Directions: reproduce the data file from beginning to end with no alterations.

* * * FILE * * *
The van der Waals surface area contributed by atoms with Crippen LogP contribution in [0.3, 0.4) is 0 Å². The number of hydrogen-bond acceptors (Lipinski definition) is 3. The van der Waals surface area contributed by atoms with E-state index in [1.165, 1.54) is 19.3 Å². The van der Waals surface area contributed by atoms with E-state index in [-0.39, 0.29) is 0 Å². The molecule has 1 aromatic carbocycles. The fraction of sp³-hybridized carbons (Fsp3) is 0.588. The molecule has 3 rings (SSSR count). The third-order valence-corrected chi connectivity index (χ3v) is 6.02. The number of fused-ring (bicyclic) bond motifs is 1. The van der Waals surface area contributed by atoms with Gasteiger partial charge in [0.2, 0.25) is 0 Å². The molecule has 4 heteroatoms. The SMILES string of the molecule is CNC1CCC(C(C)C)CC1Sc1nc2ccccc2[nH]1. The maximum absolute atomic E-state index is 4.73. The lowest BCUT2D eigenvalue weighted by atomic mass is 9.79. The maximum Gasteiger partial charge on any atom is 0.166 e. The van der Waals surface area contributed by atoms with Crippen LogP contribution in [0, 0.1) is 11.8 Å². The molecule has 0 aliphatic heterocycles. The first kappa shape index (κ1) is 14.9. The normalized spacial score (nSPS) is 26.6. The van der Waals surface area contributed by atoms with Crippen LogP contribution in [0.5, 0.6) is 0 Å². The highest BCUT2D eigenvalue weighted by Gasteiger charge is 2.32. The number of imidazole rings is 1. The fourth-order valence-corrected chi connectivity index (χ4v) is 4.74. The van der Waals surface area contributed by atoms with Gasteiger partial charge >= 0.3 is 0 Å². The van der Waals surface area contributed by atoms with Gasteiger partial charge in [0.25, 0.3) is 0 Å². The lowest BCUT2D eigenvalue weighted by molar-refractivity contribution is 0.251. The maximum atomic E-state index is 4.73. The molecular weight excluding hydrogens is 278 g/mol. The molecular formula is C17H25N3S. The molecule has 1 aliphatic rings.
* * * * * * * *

The van der Waals surface area contributed by atoms with Crippen LogP contribution in [0.3, 0.4) is 0 Å². The number of hydrogen-bond acceptors (Lipinski definition) is 3. The van der Waals surface area contributed by atoms with E-state index in [1.165, 1.54) is 19.3 Å². The van der Waals surface area contributed by atoms with E-state index in [-0.39, 0.29) is 0 Å². The molecule has 1 aromatic carbocycles. The fraction of sp³-hybridized carbons (Fsp3) is 0.588. The molecule has 3 rings (SSSR count). The third-order valence-corrected chi connectivity index (χ3v) is 6.02. The number of fused-ring (bicyclic) bond motifs is 1. The van der Waals surface area contributed by atoms with Gasteiger partial charge in [0.2, 0.25) is 0 Å². The molecule has 4 heteroatoms. The SMILES string of the molecule is CNC1CCC(C(C)C)CC1Sc1nc2ccccc2[nH]1. The maximum absolute atomic E-state index is 4.73. The lowest BCUT2D eigenvalue weighted by atomic mass is 9.79. The maximum Gasteiger partial charge on any atom is 0.166 e. The van der Waals surface area contributed by atoms with Crippen LogP contribution in [0, 0.1) is 11.8 Å². The molecule has 0 aliphatic heterocycles. The first kappa shape index (κ1) is 14.9. The normalized spacial score (nSPS) is 26.6. The van der Waals surface area contributed by atoms with Crippen LogP contribution in [0.5, 0.6) is 0 Å². The highest BCUT2D eigenvalue weighted by Gasteiger charge is 2.32. The number of imidazole rings is 1. The fourth-order valence-corrected chi connectivity index (χ4v) is 4.74. The van der Waals surface area contributed by atoms with Gasteiger partial charge >= 0.3 is 0 Å². The van der Waals surface area contributed by atoms with Gasteiger partial charge in [0.25, 0.3) is 0 Å². The lowest BCUT2D eigenvalue weighted by molar-refractivity contribution is 0.251. The maximum atomic E-state index is 4.73. The molecular weight excluding hydrogens is 278 g/mol. The molecular formula is C17H25N3S. The molecule has 1 aliphatic rings.